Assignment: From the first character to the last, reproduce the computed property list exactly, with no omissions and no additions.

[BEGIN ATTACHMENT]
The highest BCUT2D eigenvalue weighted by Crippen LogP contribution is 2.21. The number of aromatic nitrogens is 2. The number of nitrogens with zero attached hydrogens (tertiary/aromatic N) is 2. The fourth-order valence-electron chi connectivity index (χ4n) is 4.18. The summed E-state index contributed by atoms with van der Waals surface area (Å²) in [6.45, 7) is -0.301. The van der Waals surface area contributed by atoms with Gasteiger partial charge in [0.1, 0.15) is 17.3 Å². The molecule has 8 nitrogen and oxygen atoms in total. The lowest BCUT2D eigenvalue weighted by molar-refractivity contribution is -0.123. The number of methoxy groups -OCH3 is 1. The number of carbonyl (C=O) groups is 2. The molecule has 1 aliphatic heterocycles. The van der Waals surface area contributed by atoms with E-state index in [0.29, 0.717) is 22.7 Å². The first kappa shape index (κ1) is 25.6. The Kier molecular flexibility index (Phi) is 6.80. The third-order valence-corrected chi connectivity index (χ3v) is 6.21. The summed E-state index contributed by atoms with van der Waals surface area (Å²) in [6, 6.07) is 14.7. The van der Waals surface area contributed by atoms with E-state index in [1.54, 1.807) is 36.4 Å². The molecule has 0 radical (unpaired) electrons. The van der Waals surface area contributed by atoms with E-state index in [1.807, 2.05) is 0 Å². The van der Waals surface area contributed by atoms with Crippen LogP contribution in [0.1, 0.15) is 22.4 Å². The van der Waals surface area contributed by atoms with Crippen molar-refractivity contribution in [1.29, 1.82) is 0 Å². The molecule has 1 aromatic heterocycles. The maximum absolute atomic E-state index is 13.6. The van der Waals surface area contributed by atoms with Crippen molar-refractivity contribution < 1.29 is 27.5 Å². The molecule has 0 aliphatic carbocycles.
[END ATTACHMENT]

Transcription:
The highest BCUT2D eigenvalue weighted by Crippen LogP contribution is 2.21. The number of aromatic nitrogens is 2. The number of nitrogens with zero attached hydrogens (tertiary/aromatic N) is 2. The fourth-order valence-electron chi connectivity index (χ4n) is 4.18. The summed E-state index contributed by atoms with van der Waals surface area (Å²) in [6.45, 7) is -0.301. The van der Waals surface area contributed by atoms with Gasteiger partial charge in [0.1, 0.15) is 17.3 Å². The molecule has 8 nitrogen and oxygen atoms in total. The lowest BCUT2D eigenvalue weighted by molar-refractivity contribution is -0.123. The number of methoxy groups -OCH3 is 1. The number of carbonyl (C=O) groups is 2. The molecule has 1 aliphatic heterocycles. The van der Waals surface area contributed by atoms with E-state index in [0.29, 0.717) is 22.7 Å². The first kappa shape index (κ1) is 25.6. The Kier molecular flexibility index (Phi) is 6.80. The third-order valence-corrected chi connectivity index (χ3v) is 6.21. The summed E-state index contributed by atoms with van der Waals surface area (Å²) in [6, 6.07) is 14.7. The van der Waals surface area contributed by atoms with E-state index in [1.54, 1.807) is 36.4 Å². The molecule has 0 radical (unpaired) electrons. The van der Waals surface area contributed by atoms with E-state index in [1.807, 2.05) is 0 Å². The van der Waals surface area contributed by atoms with Crippen LogP contribution in [0.1, 0.15) is 22.4 Å². The van der Waals surface area contributed by atoms with Crippen molar-refractivity contribution in [1.29, 1.82) is 0 Å². The molecule has 1 aromatic heterocycles. The maximum absolute atomic E-state index is 13.6. The van der Waals surface area contributed by atoms with Crippen molar-refractivity contribution < 1.29 is 27.5 Å². The molecule has 0 aliphatic carbocycles.